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Collective Epistemic Luck

Abstract

A platitude in epistemology is that an individual’s belief does not qualify as knowledge if it is true by luck. Individuals, however, are not the only bearers of knowledge. Many epistemologists agree that groups can also possess knowledge in a way that is genuinely collective. If groups can know, it is natural to think that, just as true individual beliefs fall short of knowledge due to individual epistemic luck, true collective beliefs may fall short of knowledge because of collective epistemic luck. This paper argues, first, that the dominant view of epistemic luck in the literature, the modal view, does not yield a satisfactory account of lucky collective beliefs. Second, it argues that collective epistemic luck is better explained in terms of groups lacking (suitably defined) forms of control over collective belief formation that are specific to the different procedures for forming collective beliefs. One of the main implications of this, we will argue, is that groups whose beliefs are formed via internal deliberation are more vulnerable to knowledge-undermining collective luck than groups that form their beliefs via non-deliberative methods, such as non-deliberative anonymous voting. The bottom line is that the greater exposure to knowledge-undermining luck that deliberation gives rise to provides a reason (not a conclusive one) for thinking that non-deliberative methods of group belief formation have greater epistemic value.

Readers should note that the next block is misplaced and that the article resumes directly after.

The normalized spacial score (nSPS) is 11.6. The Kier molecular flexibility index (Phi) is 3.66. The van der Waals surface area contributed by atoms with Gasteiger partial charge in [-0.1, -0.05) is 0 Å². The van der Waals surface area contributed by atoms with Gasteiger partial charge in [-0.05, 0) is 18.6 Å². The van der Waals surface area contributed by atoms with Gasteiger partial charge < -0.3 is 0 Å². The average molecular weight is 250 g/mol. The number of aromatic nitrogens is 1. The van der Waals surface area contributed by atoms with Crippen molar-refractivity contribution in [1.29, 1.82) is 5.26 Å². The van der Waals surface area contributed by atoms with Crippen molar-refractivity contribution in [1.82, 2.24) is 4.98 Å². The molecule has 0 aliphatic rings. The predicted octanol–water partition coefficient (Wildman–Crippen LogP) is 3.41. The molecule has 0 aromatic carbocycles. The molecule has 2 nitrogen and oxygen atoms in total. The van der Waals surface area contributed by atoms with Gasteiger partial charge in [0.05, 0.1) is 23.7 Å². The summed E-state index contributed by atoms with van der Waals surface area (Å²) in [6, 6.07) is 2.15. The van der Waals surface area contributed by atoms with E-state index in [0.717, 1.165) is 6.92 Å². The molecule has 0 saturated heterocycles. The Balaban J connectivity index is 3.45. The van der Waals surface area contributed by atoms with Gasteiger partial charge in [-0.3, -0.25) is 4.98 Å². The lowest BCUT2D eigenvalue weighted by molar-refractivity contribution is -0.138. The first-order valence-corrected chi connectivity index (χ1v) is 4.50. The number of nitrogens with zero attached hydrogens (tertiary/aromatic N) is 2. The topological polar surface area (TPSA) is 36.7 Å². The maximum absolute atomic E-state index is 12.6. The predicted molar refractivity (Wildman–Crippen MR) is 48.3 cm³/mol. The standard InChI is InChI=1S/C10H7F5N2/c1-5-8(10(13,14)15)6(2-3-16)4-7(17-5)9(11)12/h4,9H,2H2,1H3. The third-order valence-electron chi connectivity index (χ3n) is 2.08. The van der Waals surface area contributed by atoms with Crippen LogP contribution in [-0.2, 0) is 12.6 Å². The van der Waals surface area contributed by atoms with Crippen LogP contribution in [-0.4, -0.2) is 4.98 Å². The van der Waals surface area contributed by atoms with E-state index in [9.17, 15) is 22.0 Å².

Collective Epistemic Luck and Collective Gettier Cases

Attributing knowledge to groups is a common phenomenon in ordinary parlance. For instance, we say that a political party knows that their voters are left-wing voters, that a firm knows that its gross margin is 3 million, or that a hiring committee knows that a particular applicant is qualified.Footnote 1 Many epistemologists consider such knowledge attributions meaningful, to the point that they believe groups can have knowledge in a way that is genuinely collective.Footnote 2 Here are two examples of group belief formation, the output of which (a collective belief) can be properly considered group knowledge:

Hikers

A group of four hikers, wanting to reach the top of the mountain in the shortest possible time, try to settle whether path A, B, C, or D is the quickest route to the top. Each has, respectively, walked one (and only one) of those four paths in the past. Therefore, for each path, there is only one hiker that knows how long it takes to walk it. To decide what path is the fastest, the hikers engage in group discussion revealing their private evidence, and they collectively conclude, correctly, that A is the fastest path.